The cool October breeze tickled my cheeks and the few spots on my shoulders not submerged below water. I was never the strongest swimmer, but being in the pool always had a way of putting me at ease, so I bobbed myself forwards across the length of the pool-my weight displacing the water with each and every move.
None of the six or so people lying by the side of the pool seemed to notice this poor attempt at exercise. They were all preoccupied with the usual by-the-pool activities, which fortunately for me, did not involve people-watching and passing silent judgement. I chuckled to myself, people in Abu Dhabi do pool days differently than Beirut.
I had three hours before lunch was served. There were no pending Powerpoint presentations, piles of laundry, dirty diapers, or any of the hundreds of tasks that usually consumed my weekend. There was absolutely nothing demanding my attention, allowing me to finally explore the outdoor area just past my front door for the first time.
“No one needs you right now,” I told myself sterenly, hoping this would help me slow down and appreciate this rare moment I had all to myself- one of few in over two years. It was a foreign and peculiar thought. I was not one to slow down and enjoy the moment, not when so much needed to be done, not when the past few years had been one change after the other.
I knew this was in stark contrast to the city I now called home, where the expected completion date on most projects and even large scale constructions like the Gugenheim was not 2025, but in fact, Inshalla-when, if God wills.
While my life had been in flux, it seemed that not much, if anything, had changed in Abu Dhabi. And I would have to learn to live with it, appreciate it even.
I tried to divert my attention to the feeling of being in the water, the lightness extending all the way to my extremities- one which I hadn’t felt after I’d put on so much weight. The lack of exercise and the food courts at every turn had done that. I should have done better to control my weight, I knew just as much. Time and convenience had other thoughts.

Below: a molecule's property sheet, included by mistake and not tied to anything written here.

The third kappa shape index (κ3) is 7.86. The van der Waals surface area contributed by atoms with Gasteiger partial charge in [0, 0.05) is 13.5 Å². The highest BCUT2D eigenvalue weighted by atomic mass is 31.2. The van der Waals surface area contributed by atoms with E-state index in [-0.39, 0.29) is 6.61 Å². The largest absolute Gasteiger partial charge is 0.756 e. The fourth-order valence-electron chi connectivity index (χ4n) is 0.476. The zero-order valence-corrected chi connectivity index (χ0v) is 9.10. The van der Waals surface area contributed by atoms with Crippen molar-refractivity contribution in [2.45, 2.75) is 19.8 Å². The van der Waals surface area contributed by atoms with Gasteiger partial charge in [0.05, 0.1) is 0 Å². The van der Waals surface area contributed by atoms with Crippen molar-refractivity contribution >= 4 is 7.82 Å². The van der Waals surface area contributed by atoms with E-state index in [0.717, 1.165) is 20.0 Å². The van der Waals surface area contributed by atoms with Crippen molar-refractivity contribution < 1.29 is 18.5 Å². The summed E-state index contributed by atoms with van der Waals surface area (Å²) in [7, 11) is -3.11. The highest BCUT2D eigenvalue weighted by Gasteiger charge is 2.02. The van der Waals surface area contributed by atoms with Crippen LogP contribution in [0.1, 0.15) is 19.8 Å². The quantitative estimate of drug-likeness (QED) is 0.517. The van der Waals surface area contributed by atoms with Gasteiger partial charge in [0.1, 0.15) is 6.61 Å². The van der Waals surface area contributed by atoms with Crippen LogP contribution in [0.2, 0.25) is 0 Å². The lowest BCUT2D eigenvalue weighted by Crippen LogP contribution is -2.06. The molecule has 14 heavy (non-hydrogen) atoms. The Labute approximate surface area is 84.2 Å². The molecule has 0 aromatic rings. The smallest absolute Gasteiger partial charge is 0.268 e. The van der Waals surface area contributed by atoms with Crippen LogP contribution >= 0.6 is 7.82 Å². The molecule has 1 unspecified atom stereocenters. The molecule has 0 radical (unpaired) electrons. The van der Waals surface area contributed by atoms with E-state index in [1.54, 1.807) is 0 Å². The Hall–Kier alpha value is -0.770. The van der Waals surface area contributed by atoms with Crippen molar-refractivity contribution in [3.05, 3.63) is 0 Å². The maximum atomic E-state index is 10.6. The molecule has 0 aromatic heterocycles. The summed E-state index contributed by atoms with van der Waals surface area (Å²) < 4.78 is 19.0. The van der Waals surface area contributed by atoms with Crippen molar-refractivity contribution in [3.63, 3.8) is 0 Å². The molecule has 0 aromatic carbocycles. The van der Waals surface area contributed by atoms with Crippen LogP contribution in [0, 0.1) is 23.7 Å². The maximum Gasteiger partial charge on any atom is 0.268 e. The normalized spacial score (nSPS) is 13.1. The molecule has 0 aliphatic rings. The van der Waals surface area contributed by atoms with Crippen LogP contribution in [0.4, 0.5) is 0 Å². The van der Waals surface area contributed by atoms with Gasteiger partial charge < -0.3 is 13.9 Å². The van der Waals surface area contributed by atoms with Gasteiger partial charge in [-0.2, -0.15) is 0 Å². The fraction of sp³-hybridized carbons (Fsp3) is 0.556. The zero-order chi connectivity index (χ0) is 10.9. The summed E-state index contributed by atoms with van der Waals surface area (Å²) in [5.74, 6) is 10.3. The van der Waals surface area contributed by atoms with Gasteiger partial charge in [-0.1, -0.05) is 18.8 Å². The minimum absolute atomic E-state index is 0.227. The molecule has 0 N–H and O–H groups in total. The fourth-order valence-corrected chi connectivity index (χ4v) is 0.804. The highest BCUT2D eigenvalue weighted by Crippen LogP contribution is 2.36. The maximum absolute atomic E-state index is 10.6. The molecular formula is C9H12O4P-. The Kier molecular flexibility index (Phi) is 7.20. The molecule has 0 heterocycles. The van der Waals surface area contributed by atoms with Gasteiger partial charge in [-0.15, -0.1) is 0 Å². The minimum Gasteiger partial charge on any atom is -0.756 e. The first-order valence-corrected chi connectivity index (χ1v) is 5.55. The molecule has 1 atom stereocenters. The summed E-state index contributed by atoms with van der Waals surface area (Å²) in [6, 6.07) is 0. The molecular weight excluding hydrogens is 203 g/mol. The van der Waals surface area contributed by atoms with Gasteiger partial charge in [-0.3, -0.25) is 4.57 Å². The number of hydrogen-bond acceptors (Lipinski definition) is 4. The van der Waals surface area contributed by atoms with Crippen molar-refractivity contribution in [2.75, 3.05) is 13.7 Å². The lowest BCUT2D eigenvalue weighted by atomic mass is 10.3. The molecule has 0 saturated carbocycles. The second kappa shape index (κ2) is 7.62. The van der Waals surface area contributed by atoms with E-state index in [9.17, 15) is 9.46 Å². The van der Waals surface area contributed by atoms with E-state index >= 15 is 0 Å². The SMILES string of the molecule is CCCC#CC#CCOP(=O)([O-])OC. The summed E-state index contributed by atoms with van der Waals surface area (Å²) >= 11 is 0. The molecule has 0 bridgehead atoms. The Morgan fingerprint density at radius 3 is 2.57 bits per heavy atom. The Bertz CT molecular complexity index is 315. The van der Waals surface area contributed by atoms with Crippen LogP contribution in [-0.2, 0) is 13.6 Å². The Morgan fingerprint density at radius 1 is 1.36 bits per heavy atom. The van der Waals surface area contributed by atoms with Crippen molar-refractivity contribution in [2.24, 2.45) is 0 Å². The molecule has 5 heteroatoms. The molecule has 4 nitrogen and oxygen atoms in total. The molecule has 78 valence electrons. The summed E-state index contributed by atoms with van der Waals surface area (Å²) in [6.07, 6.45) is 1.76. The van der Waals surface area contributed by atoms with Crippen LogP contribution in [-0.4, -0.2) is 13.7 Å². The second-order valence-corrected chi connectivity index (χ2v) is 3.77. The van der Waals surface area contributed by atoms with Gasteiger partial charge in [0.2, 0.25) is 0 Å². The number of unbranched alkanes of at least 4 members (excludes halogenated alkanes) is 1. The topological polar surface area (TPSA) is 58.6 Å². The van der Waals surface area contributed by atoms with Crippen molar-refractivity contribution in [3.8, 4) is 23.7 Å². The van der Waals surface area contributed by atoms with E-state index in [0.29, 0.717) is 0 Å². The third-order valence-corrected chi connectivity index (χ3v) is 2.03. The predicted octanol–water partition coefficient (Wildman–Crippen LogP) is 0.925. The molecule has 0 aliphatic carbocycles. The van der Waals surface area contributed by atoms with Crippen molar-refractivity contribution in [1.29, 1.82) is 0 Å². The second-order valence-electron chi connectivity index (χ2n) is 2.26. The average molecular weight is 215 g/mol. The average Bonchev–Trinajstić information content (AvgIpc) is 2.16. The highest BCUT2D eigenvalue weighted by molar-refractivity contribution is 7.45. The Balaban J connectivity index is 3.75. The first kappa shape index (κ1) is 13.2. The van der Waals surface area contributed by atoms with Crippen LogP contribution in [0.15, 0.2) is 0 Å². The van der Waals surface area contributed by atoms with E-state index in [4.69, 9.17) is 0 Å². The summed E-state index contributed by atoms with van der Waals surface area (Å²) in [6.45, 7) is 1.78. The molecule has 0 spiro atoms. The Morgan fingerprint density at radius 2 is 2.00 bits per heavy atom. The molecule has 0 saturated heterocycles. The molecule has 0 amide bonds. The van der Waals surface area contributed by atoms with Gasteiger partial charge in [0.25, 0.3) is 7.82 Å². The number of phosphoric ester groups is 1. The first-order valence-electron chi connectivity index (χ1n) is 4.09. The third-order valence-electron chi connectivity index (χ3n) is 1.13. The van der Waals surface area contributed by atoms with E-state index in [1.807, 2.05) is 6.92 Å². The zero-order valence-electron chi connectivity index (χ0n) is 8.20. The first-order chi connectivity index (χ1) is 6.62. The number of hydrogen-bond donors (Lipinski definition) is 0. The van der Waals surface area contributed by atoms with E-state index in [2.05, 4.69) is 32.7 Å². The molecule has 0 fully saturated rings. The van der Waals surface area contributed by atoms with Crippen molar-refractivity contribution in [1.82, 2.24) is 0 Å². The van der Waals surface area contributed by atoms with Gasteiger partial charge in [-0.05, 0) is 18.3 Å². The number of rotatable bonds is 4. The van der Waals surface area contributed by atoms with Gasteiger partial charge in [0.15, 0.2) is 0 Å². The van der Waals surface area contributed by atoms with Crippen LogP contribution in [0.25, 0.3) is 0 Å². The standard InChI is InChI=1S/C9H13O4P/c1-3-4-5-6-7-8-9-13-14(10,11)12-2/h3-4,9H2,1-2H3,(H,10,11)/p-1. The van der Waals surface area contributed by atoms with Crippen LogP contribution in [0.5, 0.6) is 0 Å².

I tried to focus on the completed surrounding towers, the very ones I saw twinkling at night and wondered what gave them the right to twinkle so brightly while my homeland faced its demons in the dark.
Who were the inhabitants and why were they here? What brought them to this city and how similar were their stories to mine? I wondered. I was hesitant at first, scared even, to live in one of those buildings, with their glittering all-glass facade. I still could not sit near the large windows without imagining the worst-case scenario: glass turning into deadly shards in an instant, piercing through everything we loved before we could do anything about it. We had not been affected physically or materalisticaly by the August 4 Port blast,but I doubted the emotional scars would ever heal.
No amount of diversions or distractions were going to do, I soon realized. Because no matter how hard I tried, I could not shake off the nagging voice at the back of my head, reminding me that just a year ago on that day, I’d begun the final preparations to move to Abu Dhabi.
It was never in my plans-but my plans also never included having an infant sleeping without air conditioning in the relentless, suffocating August heat, or jumping from one store to the next, pleading with the storekeepers for a can of formula for the baby. It was never in my plans to feel unsafe in the city I’d grown up in: trembling, jittery, even in my own house.
Most of my friends had left long ago, choosing to start their lives post-college anywhere they had an opportunity to do so, leading me to excel in writing detailed pages upon pages describing the minute details of my life so they could be up to date . But I’d always been so steadfast in my belief that I was where I was meant to be. I came back from the Netherlands for Beirut, I liked to tell the naysayers. We didn’t all have to be doomed to a life of crying at airports. That is, until I was the one shedding the tears myself.